When earlier this year we returned to the UK, after living in South Africa for a million years, I was more heart sore than I let on about leaving my girls behind. And despite them being young women, one married, one about to be, both happy, that wasn’t enough to allow me an easy “leave”. Even before boarding the plane I was wondering how on earth we would be able to stay in touch. How would we be able to deal with not having our treasured meet up for shopping and dinner nights, or go to a movie, or visit a winery in the glorious Cape? Even an opportunity to sit outside a changing room as they tried on clothes was going to be missed. Even harder would be the “are you home, popping round” calls.
Of course we have Skype and email and Whatsapp, which have been fantastic, and are the three things I wish had been available to me when leaving the UK for SA in the 1980s. Back then it was about pen to paper, email quality to keep the weight and cost down. Red and blue edged envelopes. Licking small, blue, airmail stickers, whose glue would leave you pulling a face, and wishing there was an easier way to communicate!
And then it struck me. Why not write to them? I like writing. I can throw a few words together. Let’s give this a go. It could be good, just what I need. And it is.
Once a week, often Monday morning, I take hold of my pen, sit in a quiet spot, and write. Not pages and pages. Instead I fill a blank card, the sort you buy in a bookshop with beautiful photo images, often purchased from places we’ve visited, or a card that caught the eye at the supermarket. It’s enough space to have a nice chat, without rambling. If there is a little more to say, and space allows, the back is also used. I tell them about what we’ve been doing, what we are planning, and even things I’ve seen which had me chuckling – a lady outside her house, covered in what looked like ash, shaking herself off while yelling at her children to go to their room was one such chuckle moment.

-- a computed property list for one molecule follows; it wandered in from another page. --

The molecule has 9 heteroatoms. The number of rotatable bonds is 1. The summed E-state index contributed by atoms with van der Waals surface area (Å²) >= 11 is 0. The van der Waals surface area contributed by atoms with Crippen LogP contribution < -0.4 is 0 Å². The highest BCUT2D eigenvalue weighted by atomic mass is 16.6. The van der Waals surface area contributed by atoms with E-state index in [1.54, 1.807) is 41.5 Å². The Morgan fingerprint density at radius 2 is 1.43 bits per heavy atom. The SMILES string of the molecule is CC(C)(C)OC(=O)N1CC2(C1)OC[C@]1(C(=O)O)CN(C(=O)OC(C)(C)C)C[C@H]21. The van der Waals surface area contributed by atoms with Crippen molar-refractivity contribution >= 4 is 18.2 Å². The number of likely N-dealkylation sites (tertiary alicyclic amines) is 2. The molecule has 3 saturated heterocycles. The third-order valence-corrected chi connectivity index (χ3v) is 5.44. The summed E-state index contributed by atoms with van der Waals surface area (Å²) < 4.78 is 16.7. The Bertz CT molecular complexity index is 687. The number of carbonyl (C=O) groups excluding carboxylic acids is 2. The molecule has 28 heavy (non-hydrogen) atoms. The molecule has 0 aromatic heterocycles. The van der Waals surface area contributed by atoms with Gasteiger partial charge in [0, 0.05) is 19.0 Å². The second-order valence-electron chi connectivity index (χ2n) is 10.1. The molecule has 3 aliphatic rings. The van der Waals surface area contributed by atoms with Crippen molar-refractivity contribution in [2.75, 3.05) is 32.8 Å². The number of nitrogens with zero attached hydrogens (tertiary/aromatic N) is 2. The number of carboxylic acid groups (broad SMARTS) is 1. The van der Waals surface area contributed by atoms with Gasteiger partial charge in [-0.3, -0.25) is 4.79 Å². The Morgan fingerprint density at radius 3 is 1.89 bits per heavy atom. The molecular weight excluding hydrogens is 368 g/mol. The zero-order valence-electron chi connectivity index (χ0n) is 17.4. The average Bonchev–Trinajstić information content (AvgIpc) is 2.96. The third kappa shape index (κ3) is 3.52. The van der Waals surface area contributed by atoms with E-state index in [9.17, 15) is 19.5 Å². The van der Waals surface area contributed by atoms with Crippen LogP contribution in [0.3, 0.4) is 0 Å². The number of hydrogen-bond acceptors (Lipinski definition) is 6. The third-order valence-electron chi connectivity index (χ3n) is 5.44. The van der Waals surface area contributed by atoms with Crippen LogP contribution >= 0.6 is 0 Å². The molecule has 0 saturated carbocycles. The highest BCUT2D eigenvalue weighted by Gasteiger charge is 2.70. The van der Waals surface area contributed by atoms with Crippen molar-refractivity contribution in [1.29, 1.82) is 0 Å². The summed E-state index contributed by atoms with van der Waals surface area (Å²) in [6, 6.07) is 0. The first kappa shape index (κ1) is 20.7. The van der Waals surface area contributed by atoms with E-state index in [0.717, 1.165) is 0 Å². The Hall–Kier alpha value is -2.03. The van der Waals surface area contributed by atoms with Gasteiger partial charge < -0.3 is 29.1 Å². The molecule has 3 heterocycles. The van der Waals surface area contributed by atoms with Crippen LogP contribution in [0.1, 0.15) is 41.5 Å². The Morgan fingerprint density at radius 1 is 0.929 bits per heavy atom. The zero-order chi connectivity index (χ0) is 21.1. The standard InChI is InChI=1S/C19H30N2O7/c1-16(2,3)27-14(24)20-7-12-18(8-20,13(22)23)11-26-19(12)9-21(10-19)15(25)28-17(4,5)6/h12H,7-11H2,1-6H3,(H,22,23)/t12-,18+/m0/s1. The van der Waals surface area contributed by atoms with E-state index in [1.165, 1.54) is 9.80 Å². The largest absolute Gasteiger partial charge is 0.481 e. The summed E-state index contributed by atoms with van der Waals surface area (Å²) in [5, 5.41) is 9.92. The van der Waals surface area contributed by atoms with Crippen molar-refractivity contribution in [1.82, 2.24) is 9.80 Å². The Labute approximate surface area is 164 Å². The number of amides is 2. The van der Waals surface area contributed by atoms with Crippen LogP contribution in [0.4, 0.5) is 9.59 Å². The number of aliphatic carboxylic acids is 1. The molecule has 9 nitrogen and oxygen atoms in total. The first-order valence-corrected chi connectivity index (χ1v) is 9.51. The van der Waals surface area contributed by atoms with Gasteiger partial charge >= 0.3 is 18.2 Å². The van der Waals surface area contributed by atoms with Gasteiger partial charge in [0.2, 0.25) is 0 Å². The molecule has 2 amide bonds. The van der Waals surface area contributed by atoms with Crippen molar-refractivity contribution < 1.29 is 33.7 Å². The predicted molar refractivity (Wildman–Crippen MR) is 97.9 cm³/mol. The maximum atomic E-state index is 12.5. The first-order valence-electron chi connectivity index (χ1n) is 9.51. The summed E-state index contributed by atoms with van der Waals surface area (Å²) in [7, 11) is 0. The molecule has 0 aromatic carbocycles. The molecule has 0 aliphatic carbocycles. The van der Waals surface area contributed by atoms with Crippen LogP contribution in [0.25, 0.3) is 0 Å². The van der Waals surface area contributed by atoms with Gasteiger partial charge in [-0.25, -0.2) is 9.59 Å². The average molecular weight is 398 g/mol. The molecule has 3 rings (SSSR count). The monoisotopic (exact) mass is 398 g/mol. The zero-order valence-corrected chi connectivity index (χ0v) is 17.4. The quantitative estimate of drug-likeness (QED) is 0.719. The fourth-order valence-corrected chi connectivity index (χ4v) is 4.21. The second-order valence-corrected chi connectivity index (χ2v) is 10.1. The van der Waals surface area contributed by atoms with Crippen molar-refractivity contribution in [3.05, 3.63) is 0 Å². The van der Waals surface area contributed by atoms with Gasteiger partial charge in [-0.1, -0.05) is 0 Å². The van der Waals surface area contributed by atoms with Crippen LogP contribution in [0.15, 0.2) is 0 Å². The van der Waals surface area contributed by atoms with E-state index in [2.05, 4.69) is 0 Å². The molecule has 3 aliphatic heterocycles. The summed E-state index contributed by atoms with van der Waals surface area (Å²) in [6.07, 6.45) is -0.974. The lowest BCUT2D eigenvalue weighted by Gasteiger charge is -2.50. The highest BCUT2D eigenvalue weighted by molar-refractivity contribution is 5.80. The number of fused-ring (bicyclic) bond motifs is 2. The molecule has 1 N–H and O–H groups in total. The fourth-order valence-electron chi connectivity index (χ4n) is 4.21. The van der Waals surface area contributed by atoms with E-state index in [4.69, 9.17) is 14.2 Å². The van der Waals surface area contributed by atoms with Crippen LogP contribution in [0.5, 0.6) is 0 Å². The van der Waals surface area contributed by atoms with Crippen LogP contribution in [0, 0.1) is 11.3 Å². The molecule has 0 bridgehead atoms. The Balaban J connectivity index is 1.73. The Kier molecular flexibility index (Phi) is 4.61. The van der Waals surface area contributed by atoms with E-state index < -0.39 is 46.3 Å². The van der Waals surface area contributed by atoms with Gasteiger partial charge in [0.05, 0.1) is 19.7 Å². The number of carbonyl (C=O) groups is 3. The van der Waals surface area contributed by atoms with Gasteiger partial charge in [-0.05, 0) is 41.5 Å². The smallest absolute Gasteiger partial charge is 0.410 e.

Writing to them somehow makes me feel as if I’m chatting directly to them, more so than taping at a keyboard. And while we continue to electronically communicate regularly, the writing to them is treasured. As is the moment I hand over the colourful envelope at my local post office. For it’s at that point I know what I’ve said is on it’s way. And as I walk away, I’m already planning my next card purchase, but never the content. That only happens on Monday morning when there is time to reflect on the last seven days.
I’ve lost count of how many cards have been written, but I’m guessing 8 to each of them so far. The aim being for them to receive a letter/card a week. Sometimes it works, and sometimes they get 2 at once. But so far so good. The SA postal system has not let me down.
And then there is a magical moment when I receive a card back. I held one in my hands today and beamed.
And as I did, I hoped they both do the same when they receive mine.